March 2014
Co-op Matters

Meet Rivers Myers, AFC’s New CEO

  AFC President and CEO Rivers Myres

Rivers Myres assumes top job at Alabama Farmers Cooperative headquarters.

The new president of Alabama Farmers Cooperative was raised on cotton, switched to insurance and eventually found a home in the burgeoning catfish industry.

Put it all together and it’s evident Rivers Myres was no stranger to agriculture, big business or managerial responsibilities – assets that paved the way for the biggest promotion of his career.

His appointment on Jan. 13 to fill the vacancy left by the untimely death of AFC President Roger Pangle last December followed an intensive search for a presidential successor.

Several candidates were interviewed for the top AFC leadership position, but Myres’ credentials proved to be the deciding factor in his selection.

"Rivers’ character and integrity are impeccable and his experience in running his own division was very important when it came to picking a new president," said AFC Board Chairman Sam Givhan, referring to Myres’ tenure at Southfresh Aquaculture LLC that’s headquartered in Tuscaloosa.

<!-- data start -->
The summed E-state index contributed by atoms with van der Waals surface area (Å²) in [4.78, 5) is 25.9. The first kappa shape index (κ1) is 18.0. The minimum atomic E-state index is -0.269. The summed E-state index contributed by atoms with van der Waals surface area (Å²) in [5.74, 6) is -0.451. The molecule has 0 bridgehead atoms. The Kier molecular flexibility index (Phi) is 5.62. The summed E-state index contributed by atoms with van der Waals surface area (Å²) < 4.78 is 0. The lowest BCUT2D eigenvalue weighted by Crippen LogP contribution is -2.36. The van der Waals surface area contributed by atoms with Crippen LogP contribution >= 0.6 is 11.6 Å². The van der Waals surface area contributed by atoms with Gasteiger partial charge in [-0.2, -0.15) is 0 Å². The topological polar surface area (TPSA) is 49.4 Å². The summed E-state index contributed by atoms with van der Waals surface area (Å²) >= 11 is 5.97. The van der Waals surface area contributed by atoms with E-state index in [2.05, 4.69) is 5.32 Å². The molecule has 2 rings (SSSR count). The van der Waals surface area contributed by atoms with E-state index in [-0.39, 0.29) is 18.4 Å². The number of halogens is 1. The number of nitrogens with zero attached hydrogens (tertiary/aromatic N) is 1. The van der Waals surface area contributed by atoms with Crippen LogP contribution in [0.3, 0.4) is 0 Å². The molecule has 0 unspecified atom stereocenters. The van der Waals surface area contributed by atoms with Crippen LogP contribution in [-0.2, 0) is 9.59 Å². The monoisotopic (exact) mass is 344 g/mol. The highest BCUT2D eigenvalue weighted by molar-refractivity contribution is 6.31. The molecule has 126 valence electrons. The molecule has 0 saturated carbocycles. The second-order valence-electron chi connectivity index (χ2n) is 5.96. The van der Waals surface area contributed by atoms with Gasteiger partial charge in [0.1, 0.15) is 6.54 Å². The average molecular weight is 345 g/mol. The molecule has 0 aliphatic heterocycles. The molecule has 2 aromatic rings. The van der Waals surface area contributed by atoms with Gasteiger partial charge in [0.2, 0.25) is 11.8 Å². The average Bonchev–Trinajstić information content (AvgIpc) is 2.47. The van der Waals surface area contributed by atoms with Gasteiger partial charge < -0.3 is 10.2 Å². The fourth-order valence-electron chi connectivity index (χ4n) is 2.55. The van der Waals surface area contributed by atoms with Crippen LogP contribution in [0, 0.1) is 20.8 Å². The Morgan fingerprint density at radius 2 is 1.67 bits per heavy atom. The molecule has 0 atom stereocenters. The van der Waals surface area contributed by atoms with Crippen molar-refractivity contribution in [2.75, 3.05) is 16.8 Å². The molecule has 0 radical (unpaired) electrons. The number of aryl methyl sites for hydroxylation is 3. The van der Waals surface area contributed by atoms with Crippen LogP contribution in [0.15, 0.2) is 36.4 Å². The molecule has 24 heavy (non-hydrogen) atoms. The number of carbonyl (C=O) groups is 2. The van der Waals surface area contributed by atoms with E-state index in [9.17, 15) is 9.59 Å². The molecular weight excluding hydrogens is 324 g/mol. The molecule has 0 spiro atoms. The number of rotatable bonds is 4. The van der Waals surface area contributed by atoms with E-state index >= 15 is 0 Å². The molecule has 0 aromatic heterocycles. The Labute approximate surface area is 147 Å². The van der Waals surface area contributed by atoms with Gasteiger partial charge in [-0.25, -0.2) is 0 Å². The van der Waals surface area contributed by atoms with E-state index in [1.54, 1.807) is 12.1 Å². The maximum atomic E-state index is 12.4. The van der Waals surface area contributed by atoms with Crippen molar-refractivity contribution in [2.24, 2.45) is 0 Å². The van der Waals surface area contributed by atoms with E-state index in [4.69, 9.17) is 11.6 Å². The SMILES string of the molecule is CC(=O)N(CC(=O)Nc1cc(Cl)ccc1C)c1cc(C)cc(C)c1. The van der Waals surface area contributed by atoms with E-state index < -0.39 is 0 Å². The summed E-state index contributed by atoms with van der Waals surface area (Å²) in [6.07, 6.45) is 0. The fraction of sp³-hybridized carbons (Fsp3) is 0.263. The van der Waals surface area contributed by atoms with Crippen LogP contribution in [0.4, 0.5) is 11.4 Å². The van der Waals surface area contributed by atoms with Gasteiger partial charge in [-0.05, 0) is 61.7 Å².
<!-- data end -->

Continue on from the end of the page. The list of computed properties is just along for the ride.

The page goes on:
Those familiar with his corporate accomplishments and popularity among employees are convinced he will be a major asset as AFC moves toward its 80th anniversary in 2 years.

AFC President Rivers Myres, right, meets with members of the SouthFresh Feed Mill crew (from left): Jonathan Bonilla, Tonia Osbourn, Debra Womack, Rhonda Haynes and Mark Lamb who has been named president of Southfresh Aquaculture.  

Myres, 53, has hit the ground running, learning the ropes during conferences with department heads, suppliers and AFC officials who enthusiastically endorsed his selection.

"Rivers is a working man’s boss, a leader with an open door policy who will listen to you," said Wayne Gilliam, manager of Tuscaloosa Farmers Co-op. "He expects you to do your job. It’s as simple as that."

Tim Wood, general manager of Central Alabama Farmers Cooperative, echoed Gilliam’s sentiments, calling Myres "an astute businessman who asks for opinions from his employees and gives them careful consideration."

"Well-rounded" and "well-grounded" are terms frequently used to describe Myres, a conscientious, hard-working illustration of their meaning.

Although he grew up on a cotton farm in the Mississippi Delta town of Greenville, Myres learned early that he would be expected to spread his wings one day and become acquainted with life far removed from agriculture.

His father wasn’t kidding when he told his son to become familiar with opportunities around him, especially one that did not focus on farming.

"He wouldn’t let me come home unless I worked somewhere else for 10 years," said Myres, who spent more than a decade working with independent insurance agents.

  AFC President Rivers Myres, right, meets with SouthFresh Aquaculture President Mark Lamb at the facility’s Demopolis headquarters. Lamb succeeded Myres as president of SouthFresh.